I lean my forearm upon the tiny windowsill, letting it take my weight. Frozen breath rises smoke-slow into a sky the colour of teeth, and all is the same hue, the faded uniforms of the executioners, and the scavenged prison weeds, and the cold torpid rats that sit in the corners, and the frosted ground, and the clouds and the walls and the knives—a single movement, and there is finally another colour splashing into the stiff grass.
I am ashamed that my response to this sudden spilling of colour is hunger, it is always hunger. I am ashamed that this is why I watch.
Outside, some miles away in the direction faced by the doctor's window, the war rages on; or you would say it raged if it were louder. In fact, nothing can be heard. Both we and the enemy are low on ammunition, and to manufacture more is no easy thing now. For we drafted the men, and when the men were gone the women set to work; and when too many men had died, we drafted the women. Now the women are dying, and no one can work. The cities had already become uneasy alliances of the very old and the very young by the time I was arrested. Indeed, I had been carrying two toddlers and two old ladies when the bomb took my leg. Nicely balanced. You could almost laugh.
Balance, I think now. Balance. Something that is very difficult with something like a sixth of one's bodily mass gone. And they say this will grow back. They urge me to believe what I am seeing. These people who spent so long demonizing the Meddon in broadsheets and pamphlets that by the time the war actually began, no one in the cities would evacuate: It is impossible, people said, that they are telling the truth now, when they have spent so long lying to us.
"Next! Stand here. The line. Stand!"
Four this morning, dispatched with the exhausted economy of motion that is the only beauty in this place. You have to save energy no matter what you do, you have to save gas, wood, food; and whatever indestructible spark is within us that lets us move, you have to save that too. There is a peculiar grace in the walk of the soldiers and prisoners here, even in the way they sit in chairs, open doors. Nothing can be wasted. Or, let us say, for some of us, nothing remains to waste.
In their glass globe, the lightspiders begin to chitter, amplified by the round walls; this is always in response to vibrations in the hallway, and I push myself off the sill just as the minder and someone else enter the cell. It is a tight fit; I edge backwards at once, and sit on a stone shelf, tugging a blanket over my stump. Warmth drains out of me and into the stone as I look up at them, erect and haughty in their crisp though faded uniforms, still medalled, dazzling.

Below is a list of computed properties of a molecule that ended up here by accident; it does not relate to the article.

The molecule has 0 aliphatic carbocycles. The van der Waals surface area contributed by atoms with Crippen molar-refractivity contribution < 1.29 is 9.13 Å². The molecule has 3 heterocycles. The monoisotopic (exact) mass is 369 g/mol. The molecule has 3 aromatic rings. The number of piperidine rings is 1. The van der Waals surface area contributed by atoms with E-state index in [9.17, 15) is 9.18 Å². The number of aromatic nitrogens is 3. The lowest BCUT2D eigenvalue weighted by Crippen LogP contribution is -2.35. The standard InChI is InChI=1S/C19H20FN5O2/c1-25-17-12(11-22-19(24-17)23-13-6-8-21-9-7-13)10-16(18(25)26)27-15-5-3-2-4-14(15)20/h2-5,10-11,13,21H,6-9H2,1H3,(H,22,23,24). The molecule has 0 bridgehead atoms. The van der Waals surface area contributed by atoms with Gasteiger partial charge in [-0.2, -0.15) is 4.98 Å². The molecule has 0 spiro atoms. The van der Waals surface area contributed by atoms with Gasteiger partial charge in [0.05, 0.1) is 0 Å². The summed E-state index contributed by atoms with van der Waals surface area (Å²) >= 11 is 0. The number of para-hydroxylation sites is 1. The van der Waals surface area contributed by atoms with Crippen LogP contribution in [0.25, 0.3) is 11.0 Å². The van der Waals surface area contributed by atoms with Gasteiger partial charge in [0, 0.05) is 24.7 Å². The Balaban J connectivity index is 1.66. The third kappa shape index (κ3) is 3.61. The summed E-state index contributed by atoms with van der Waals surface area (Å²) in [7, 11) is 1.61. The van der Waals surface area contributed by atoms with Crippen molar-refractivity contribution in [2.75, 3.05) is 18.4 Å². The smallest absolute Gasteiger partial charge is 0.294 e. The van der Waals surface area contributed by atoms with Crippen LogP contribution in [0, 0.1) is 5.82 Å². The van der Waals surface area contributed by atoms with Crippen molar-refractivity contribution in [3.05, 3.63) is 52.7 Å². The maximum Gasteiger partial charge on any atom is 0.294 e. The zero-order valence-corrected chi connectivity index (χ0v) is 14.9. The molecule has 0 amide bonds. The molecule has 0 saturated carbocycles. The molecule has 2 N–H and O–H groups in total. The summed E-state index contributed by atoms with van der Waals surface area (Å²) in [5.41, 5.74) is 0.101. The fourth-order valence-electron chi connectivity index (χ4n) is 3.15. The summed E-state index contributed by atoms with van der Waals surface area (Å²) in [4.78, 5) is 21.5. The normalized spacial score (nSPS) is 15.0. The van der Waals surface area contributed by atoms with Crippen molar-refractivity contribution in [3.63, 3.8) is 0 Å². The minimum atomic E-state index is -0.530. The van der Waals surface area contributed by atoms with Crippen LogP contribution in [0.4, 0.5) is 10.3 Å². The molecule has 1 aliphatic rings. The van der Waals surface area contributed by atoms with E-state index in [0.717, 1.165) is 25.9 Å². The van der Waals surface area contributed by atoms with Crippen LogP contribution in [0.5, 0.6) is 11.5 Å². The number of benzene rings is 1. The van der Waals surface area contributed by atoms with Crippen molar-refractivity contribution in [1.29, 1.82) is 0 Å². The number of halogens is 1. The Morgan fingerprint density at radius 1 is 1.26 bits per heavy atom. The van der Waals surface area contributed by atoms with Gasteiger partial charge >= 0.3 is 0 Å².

The newcomer is perhaps seventy, and beautiful in the way of a woman who only hit the full stride of that beauty when she was forty or fifty; she is like a court portrait rendered in oils of a queen widowed young. Her steely hair is combed straight back from a taut, round brow. Easier to paint, I cannot help but think. On her wash-faded uniform, awards and insignia glitter not like stars but flak, catching the weak winter light. I do not know their entire system, but it seems to me that she has more decoration than most. Golden dots, stripes, ribbons, trim, and a sewn patch on her right sleeve of some unfamiliar animal. A general? Higher? I don't know their ranks.
"Do you know who I am, Alefret?"
"No, sir," snarls the minder, starting from the doorway. She quells him with a small gesture.
Outside, they must have found another name on some list—and this fifth one does not go quietly. His shrieked pleas grow in volume and urgency until they begin to stutter, and I know he is struggling so that they cannot place the knife cleanly into a useful place. My empty stomach rises, subsides in the silence. She too, this higher-up, waits till they are done.
"The good doctor says you are losing weight. Are the rations not sufficient?"
"The rations are sufficient." I meet her eyes for a moment, the brass buttons of a raptor, and look down again. Her eyes are sewn all over her coat.
"In a way," she says, putting her hands behind her back, "you're very lucky to be here. In several ways. You've been informed, I'm sure, of the fates of those with whom you were arrested."
I marvel for a moment at the gymnastics she's made that sentence perform so that she doesn't end it with a preposition, then woozily look up again. She's right; I am losing weight. I am hungry, I'm not thinking clearly. I sound it out again in my head as if I were eight years old again and learning to read. What did she ask me again? "No."
"Do you wish to know?"
I don't. I can guess. In the silence, she turns on her heel, walks the single pace to the window, peers down.
"The Pact," she says. "And remind me again. What was the full name? Of your little 'group.' What did that come from?"
"The Pact of Those Who Would Not Fight At Lugos."
"Ah, of course. Where it all began. That shitheap."
From her elegant mouth, the coarse word startles me; she smiles at my involuntary twitch. But I was never going to have any dignity in front of her, I realize. That was the point of this meeting. She wants something. Something the interrogations have not yet asked me to provide.
Lugos was one of those villages that all city folk call a shitheap. (It is not one now, of course, or it wasn't when I left; it was a smudge of soot at the bottom of a crater two miles wide.) A farming place of dry and salty soil at the edge of an ancient lake, good mostly for barley and oilseeds and not much else. For a few years they had been lucky with rain and babies, the two resources most precious there; but their luck ran out when the Meddon broke through the defense line, and the village found itself pressed like an olive pit between our reinforcements and the incoming enemy. Our soldiers arrived first, and demanded that everyone who could raise arms do so against the Meddon.